If a Communist leader is against a proposal to tax large bank deposits, then something screwy is going on, right? Well, what is screwy is a bill in the Ukrainian parliament which would put a 25% withholding tax on bank interest. It was considered back in 2010 and junked then because the banking sector was struggling to survive during the debt crisis. Now it has surfaced again. If even the head of the Communist party can see that it is a dotty idea, what does that say about the governing party? Ukraine is such a sad case. Wheat production was 22m tons in 2011; France managed 38m tons. World wheat production in 2012 was about 650m tonnes, so Ukraine manages about 3% of that. Of course, wheat is not the whole story, there is corn, other crops, livestock etc. But what you should know is that the Ukraine has the world's most fertile and productive soil for crop growing, called the "black earth", and could produce several times more wheat, corn and other grains if the agricultural sector was not so backward. Interestingly, global warming will only help Ukraine, agriculturally speaking, allowing a more extended growing season and faster growth. Of course what is really holding back the country is its perverse governance, fiscal and land ownership structures.

Surprisingly, the Swiss voted in favor of limits on executive pay, something that the business federation lamented, not surprisingly. Presumably we are still reaping the consequences of the banker bashing that began in 2008. Opponents of the resolution that was voted through say that debate had been very one-sided. In fact, the outcome is not really clear yet, because there will be a long process of drafting before any law as such actually hits the statute book, and it's not inconceivable that sentiment could reverse in the meantime. Even if the law comes into force, you would think it would be a paper tiger, given that it would be easy for Swiss bosses to live and be paid somewhere else. And it won't effect all the wealthy foreign bosses who take advantage of Switzerland's flat tax regime, because it applies to companies rather than individuals. Still, it won't help Switzerland's economy, will it?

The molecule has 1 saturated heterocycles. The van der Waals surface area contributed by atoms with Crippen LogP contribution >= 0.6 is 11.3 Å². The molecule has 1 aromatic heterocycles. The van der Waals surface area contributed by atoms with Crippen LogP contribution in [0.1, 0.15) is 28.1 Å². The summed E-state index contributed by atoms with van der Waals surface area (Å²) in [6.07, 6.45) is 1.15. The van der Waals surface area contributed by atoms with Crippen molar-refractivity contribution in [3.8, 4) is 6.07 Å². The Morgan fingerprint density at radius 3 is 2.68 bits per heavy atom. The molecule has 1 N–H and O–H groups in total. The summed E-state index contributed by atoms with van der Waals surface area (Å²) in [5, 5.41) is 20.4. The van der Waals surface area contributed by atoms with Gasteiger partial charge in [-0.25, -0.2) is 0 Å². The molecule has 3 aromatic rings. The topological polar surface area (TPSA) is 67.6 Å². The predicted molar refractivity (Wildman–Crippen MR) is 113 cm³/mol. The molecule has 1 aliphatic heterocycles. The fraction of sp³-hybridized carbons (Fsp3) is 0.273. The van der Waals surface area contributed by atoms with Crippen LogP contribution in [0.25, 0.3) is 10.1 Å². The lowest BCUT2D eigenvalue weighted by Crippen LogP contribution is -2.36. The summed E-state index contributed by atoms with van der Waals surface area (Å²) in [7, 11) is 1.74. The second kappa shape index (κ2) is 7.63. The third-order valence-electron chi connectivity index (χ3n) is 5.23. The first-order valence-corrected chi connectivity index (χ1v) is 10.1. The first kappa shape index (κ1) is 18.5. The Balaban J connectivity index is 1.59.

Kitty's Encomiums and Execrations

Methodology: each week (this is the 43rd) three countries are given encomiums and three are given execrations. Those are the entries below with descriptive links. In the following week, each encomium counts as 1 for that country, and each execration counts as – 1, being added to that country's existing score. Over time, therefore, a ranking will build up for each country, and further countries will join the listing. Germany has a neutral ranking, since in the second week it had an execration and in the first week it had an encomium, leaving it at neutral; then it had an execration in week four, thus dropping to – 1, and another one in week six, dropping to – 2; finally in week 13 it got something right, so it went back up to – 1; then in week 16 it gained a further star, so then it was in neutral territory until week 23 when it dropped back to minus one, but reverting to neutral territory in the following week..

The rankings are intended to be a proxy for business friendliness; evidently they are highly partisan, but as time goes by they are becoming useful for decision-making. For any country in negative territory, you should think carefully before starting a business there.

Kitty's Encomiums:

Jersey back on track?

The Philippines sees the light

Thailand a trading nation

And Kitty's Execrations:

Australia against FDI

Switzerland scores own goal

Ukraine topsy-turvy




About the Author

Kitty Miv, Editor

Kitty was born in Argentina in 1960 to a Scottish cattle rancher and his Argentine wife. Educated in Edinburgh and at Princeton, Kitty worked for the World Bank as an economist, where she met and married an emigre Iranian banker. During her time with the Bank, Kitty worked in a number of emerging markets, including a spell in the ex-USSR as a Transition Economies Team Leader. Kitty is now a consultant in Brussels and has free-lance writing relationships with a number of prominent economic publications. kitty@lowtax.net